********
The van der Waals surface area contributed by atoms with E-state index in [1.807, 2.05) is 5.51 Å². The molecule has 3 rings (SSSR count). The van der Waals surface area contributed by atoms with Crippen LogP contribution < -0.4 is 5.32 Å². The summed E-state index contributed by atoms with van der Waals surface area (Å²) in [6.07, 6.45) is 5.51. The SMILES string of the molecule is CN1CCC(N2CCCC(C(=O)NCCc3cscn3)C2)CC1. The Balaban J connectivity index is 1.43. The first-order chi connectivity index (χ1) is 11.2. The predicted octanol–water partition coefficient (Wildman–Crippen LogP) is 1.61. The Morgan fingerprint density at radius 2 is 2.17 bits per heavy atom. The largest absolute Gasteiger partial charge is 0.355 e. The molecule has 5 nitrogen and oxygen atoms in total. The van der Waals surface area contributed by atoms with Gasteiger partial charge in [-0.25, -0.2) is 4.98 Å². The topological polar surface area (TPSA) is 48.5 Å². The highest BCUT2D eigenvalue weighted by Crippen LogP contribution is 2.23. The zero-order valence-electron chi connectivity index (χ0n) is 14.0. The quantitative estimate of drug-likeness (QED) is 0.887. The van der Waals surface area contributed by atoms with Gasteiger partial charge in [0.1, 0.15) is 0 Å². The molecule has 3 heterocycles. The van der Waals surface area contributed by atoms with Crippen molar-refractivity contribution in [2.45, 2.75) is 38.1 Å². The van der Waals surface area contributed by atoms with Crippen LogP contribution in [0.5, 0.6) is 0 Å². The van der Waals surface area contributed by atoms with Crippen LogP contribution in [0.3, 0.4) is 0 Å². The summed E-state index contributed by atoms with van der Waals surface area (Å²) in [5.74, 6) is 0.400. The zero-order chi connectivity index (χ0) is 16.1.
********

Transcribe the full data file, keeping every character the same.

The van der Waals surface area contributed by atoms with E-state index in [1.807, 2.05) is 5.51 Å². The molecule has 3 rings (SSSR count). The van der Waals surface area contributed by atoms with Crippen LogP contribution < -0.4 is 5.32 Å². The summed E-state index contributed by atoms with van der Waals surface area (Å²) in [6.07, 6.45) is 5.51. The SMILES string of the molecule is CN1CCC(N2CCCC(C(=O)NCCc3cscn3)C2)CC1. The Balaban J connectivity index is 1.43. The first-order chi connectivity index (χ1) is 11.2. The predicted octanol–water partition coefficient (Wildman–Crippen LogP) is 1.61. The Morgan fingerprint density at radius 2 is 2.17 bits per heavy atom. The largest absolute Gasteiger partial charge is 0.355 e. The molecule has 5 nitrogen and oxygen atoms in total. The van der Waals surface area contributed by atoms with Gasteiger partial charge in [-0.25, -0.2) is 4.98 Å². The topological polar surface area (TPSA) is 48.5 Å². The highest BCUT2D eigenvalue weighted by Crippen LogP contribution is 2.23. The zero-order valence-electron chi connectivity index (χ0n) is 14.0. The quantitative estimate of drug-likeness (QED) is 0.887. The van der Waals surface area contributed by atoms with Gasteiger partial charge in [0.1, 0.15) is 0 Å². The molecule has 3 heterocycles. The van der Waals surface area contributed by atoms with Crippen molar-refractivity contribution in [2.45, 2.75) is 38.1 Å². The van der Waals surface area contributed by atoms with Crippen LogP contribution in [0.5, 0.6) is 0 Å². The van der Waals surface area contributed by atoms with Crippen LogP contribution in [0.3, 0.4) is 0 Å². The summed E-state index contributed by atoms with van der Waals surface area (Å²) in [5.74, 6) is 0.400. The zero-order chi connectivity index (χ0) is 16.1.